I also tried “Ultralight Joe’s Moose Goo”, which is 2 parts honey, 2 parts “corn flour” or masa harina, and 1 part peanut butter. Joe suggests putting it on tortillas, which is what I did. Tasty, callorie dense, and pretty stable. Much less gooey than peanut butter by itself, and pretty easy to work with, at least when it’s 80° out. According to the literature, it’s pretty much immovable below about 40°.
Also a big success was Alacer Corp.’s ElectroMIX: basically unsweetened electolite powder that you mix into a liter of water. It tastes great, with none of the cloying sweetness of Gatorade. Just the thing for hot weather, and it weighs practically nothing.
Tuesday, July 11, 2006
It’s been a weird time for me food-wise lately, so I haven’t had much to say. I’m doing an SCA feast this weekend (North Indian/Mughal) which should be big fun, and I’m hoping to get some pictures. Luckily most of it can be cooked ahead of time and frozen.
I’ve gone back on the low-glycemic wagon, so expect to see more on nutrition as the days go by.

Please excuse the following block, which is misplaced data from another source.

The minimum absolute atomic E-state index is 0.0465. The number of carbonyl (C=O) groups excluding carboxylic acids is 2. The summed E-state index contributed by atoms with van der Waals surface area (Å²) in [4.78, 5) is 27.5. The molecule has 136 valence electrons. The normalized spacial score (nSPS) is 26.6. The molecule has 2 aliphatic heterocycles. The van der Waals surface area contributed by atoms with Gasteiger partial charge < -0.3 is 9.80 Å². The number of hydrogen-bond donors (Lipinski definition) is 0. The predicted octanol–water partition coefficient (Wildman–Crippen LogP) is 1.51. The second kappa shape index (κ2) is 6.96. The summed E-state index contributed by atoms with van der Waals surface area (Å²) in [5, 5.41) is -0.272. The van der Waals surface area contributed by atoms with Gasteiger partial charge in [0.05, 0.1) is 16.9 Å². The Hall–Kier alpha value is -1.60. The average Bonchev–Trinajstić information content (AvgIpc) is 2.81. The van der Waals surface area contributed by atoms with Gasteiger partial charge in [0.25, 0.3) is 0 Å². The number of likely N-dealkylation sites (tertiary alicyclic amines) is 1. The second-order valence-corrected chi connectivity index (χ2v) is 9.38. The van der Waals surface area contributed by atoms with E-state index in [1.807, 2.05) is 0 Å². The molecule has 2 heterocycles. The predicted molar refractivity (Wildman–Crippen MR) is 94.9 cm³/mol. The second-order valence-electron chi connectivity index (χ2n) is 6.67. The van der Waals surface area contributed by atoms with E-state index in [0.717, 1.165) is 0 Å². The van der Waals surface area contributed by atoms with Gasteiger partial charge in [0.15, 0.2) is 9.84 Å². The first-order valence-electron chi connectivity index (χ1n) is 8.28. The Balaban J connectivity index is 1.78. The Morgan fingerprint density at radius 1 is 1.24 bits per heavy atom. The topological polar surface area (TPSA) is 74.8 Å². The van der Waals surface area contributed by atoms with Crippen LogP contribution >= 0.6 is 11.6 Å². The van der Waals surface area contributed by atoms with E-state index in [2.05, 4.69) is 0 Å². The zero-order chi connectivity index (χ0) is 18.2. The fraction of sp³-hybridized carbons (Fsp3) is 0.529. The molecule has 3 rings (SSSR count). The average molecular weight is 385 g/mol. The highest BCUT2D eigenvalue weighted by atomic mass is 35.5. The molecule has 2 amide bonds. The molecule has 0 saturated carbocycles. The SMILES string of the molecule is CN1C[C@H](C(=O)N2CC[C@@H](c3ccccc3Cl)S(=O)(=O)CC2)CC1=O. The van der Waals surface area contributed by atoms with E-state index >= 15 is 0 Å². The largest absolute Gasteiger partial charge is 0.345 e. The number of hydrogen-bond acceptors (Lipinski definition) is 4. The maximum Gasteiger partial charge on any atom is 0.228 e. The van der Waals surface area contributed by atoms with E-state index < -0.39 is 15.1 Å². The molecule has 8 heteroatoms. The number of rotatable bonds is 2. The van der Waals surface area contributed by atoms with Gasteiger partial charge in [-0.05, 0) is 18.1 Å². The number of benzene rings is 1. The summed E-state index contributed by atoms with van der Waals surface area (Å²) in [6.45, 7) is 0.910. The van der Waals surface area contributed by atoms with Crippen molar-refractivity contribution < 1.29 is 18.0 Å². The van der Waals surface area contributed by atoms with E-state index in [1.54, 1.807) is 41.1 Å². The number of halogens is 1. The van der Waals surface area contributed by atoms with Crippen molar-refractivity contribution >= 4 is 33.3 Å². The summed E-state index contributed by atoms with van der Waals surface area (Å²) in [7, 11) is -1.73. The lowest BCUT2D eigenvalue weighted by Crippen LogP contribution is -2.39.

I’m also doing some experimenting with lightweight backpacking, so I’ll probably have some pack food experiences to report soon.
Saturday, June 03, 2006
I had to go back for more garlic spears today. To try something completely different, I got a boneless chicken breast, cut it up, and sauteed in coconut oil, then added the last of the lovely carrots, and cooked until just heated, then added the cut up garlic spears.
Once those were just about done, I threw in some Thai “chili and sweet basil” sauce, which is mostly chili, basil, salt, and some soy beans. Next went some bean thread noodles softened in boiling water. Just before serving, I threw in a dash of soy sauce, and some chopped fresh mango.